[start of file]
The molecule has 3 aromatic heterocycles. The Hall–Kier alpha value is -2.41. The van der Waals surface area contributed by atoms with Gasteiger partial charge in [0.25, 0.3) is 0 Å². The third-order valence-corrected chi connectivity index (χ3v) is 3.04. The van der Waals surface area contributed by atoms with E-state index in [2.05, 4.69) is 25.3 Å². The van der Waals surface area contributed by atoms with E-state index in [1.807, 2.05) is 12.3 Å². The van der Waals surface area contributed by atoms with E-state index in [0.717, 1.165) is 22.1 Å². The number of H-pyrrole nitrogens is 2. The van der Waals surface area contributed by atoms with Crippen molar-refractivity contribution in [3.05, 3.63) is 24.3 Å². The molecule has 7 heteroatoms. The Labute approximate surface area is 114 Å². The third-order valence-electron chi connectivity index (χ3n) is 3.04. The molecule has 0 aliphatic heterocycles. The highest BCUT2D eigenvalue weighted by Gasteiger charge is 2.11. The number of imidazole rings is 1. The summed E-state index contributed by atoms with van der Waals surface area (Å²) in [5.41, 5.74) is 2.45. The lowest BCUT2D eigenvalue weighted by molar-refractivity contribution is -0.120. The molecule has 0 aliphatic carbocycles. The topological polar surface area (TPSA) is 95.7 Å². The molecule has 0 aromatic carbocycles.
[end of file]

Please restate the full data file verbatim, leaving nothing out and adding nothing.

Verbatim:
The molecule has 3 aromatic heterocycles. The Hall–Kier alpha value is -2.41. The van der Waals surface area contributed by atoms with Gasteiger partial charge in [0.25, 0.3) is 0 Å². The third-order valence-corrected chi connectivity index (χ3v) is 3.04. The van der Waals surface area contributed by atoms with E-state index in [2.05, 4.69) is 25.3 Å². The van der Waals surface area contributed by atoms with E-state index in [1.807, 2.05) is 12.3 Å². The van der Waals surface area contributed by atoms with E-state index in [0.717, 1.165) is 22.1 Å². The number of H-pyrrole nitrogens is 2. The van der Waals surface area contributed by atoms with Crippen molar-refractivity contribution in [3.05, 3.63) is 24.3 Å². The molecule has 7 heteroatoms. The Labute approximate surface area is 114 Å². The third-order valence-electron chi connectivity index (χ3n) is 3.04. The molecule has 0 aliphatic heterocycles. The highest BCUT2D eigenvalue weighted by Gasteiger charge is 2.11. The number of imidazole rings is 1. The summed E-state index contributed by atoms with van der Waals surface area (Å²) in [5.41, 5.74) is 2.45. The lowest BCUT2D eigenvalue weighted by molar-refractivity contribution is -0.120. The molecule has 0 aliphatic carbocycles. The topological polar surface area (TPSA) is 95.7 Å². The molecule has 0 aromatic carbocycles.